Estimated reading time: 2 minutes, 52 seconds

Women make up only 16% of the population of data scientists and machine learners, according to online community kaggle. While there are no statistics to confirm, trends from other industries would indicate the percentage for women of color in the data field is exponentially lower. I had the chance to speak to Sadie St. Lawrence, the CEO and founder of Women in Data to discuss women’s role in data and where she sees data going in the future.

 

When St. Lawrence was studying for her Master’s Degree in Analytics at Villanova University, she noted that throughout the two year program she only had one female professor and only a handful of other women in her program. “Early on I realized this was really different then any world I worked in before,” she remembers. What started as a Meetup Page in 2016 laid the foundation for what would later become Women in Data, a nonprofit organization whose mission is to increase diversity in data careers by awareness, education, and training that St. Lawrence founded and is now currently the CEO.

During the meetups, St. Lawrence noted that the lack of women in data jobs wasn’t necessarily because women weren’t interested in pursuing these types of positions but rather they didn’t necessarily know they existed. St. Lawrence sited that there was a big need for coaching and educating – which gave her the idea to start a nonprofit. Since the start of Women in Data in 2016 the one chapter located in Philadelphia has become 10 chapters today spanning the United States and even venturing into international territory in Vancouver, Canada.

During our conversation St. Lawrence mentioned that we as a society are in the 4th industrial revolution.  Originally coined by Klaus Schwab in his 2016, the 4th Industrial Revolution is the fourth major industrial era since the first industrial revolution in the 18th century. This revolution is driven by robotics, data, and the digital age. “How we live and work are activiely changing. The computing power for data has increased.” She continued, “We’re able now to utilize the algorithms that we never had before.” Because of this the need for data scientists has continued to rise. According to the Quant Crunch, there will be 2.7 million jobs open for data and analytics in 2020. And that’s just in the United States. St. Lawrence believes that as the data industry grows and changes so will the job of a data scientist. She suggests data scientists’ responsibilities will shift from coding to problem solving and decision making.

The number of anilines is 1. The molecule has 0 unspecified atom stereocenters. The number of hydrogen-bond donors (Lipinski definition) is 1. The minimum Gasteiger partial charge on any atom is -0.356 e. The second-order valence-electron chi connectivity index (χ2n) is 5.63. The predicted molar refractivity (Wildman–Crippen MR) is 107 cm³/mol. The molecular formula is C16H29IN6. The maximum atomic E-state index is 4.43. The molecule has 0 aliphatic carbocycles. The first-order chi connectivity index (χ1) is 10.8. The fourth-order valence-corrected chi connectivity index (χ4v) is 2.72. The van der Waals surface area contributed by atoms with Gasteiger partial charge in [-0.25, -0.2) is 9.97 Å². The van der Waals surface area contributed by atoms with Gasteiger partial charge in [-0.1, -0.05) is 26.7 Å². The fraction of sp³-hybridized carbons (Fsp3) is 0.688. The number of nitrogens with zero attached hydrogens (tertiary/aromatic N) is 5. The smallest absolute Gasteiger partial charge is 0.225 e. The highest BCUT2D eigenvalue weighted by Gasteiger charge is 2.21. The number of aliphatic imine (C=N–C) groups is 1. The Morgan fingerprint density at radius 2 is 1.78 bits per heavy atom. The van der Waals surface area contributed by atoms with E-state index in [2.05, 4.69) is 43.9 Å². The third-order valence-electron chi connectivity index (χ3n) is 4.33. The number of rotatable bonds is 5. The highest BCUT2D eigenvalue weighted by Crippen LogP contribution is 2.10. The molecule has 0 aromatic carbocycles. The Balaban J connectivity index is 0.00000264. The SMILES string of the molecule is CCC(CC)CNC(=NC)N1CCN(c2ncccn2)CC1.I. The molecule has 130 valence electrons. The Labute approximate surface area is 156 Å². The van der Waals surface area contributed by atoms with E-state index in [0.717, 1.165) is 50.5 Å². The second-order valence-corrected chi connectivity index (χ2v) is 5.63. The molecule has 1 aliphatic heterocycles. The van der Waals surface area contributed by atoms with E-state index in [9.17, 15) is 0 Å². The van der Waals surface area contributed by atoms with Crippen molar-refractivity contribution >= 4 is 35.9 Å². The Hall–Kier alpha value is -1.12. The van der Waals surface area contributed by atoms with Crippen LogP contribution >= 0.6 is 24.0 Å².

When I asked how she saw women fitting into the data revolution, she explained that diversity is so important because men and women focus on different aspects of data. In her studies she’s concluded that women tend to work on algorithms that revolve around people’s needs and wants. “Women want to work on data science project that are socially driven and do good back in their communities.” Men tend to target algorithms that focus on creating things. St. Lawrence stated that both algorithms are necessary to ensure the 4th Industrial Revolution goes smoothly.

Equal representation in the data field has a long way to go, but St. Lawrence is confident that through outreach and training from Women in Data, and  that gap will decline. “. You can’t do everything today, over a long period of time you’ll be able to accomplish more than you know,” she explained.

Last modified on Thursday, 01 August 2019
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Danielle Loughnane

Danielle Loughnane earned her B.F.A. in Creative Writing from Emerson College and has currently been working in the data science field since 2015. She is the author of a comic book entitled, “The Superhighs” and wrote a blog from 2011-2015 about working in the restaurant industry called, "Sir I Think You've Had Too Much.” In her spare time she likes reading graphic novels and snuggling with her dogs.

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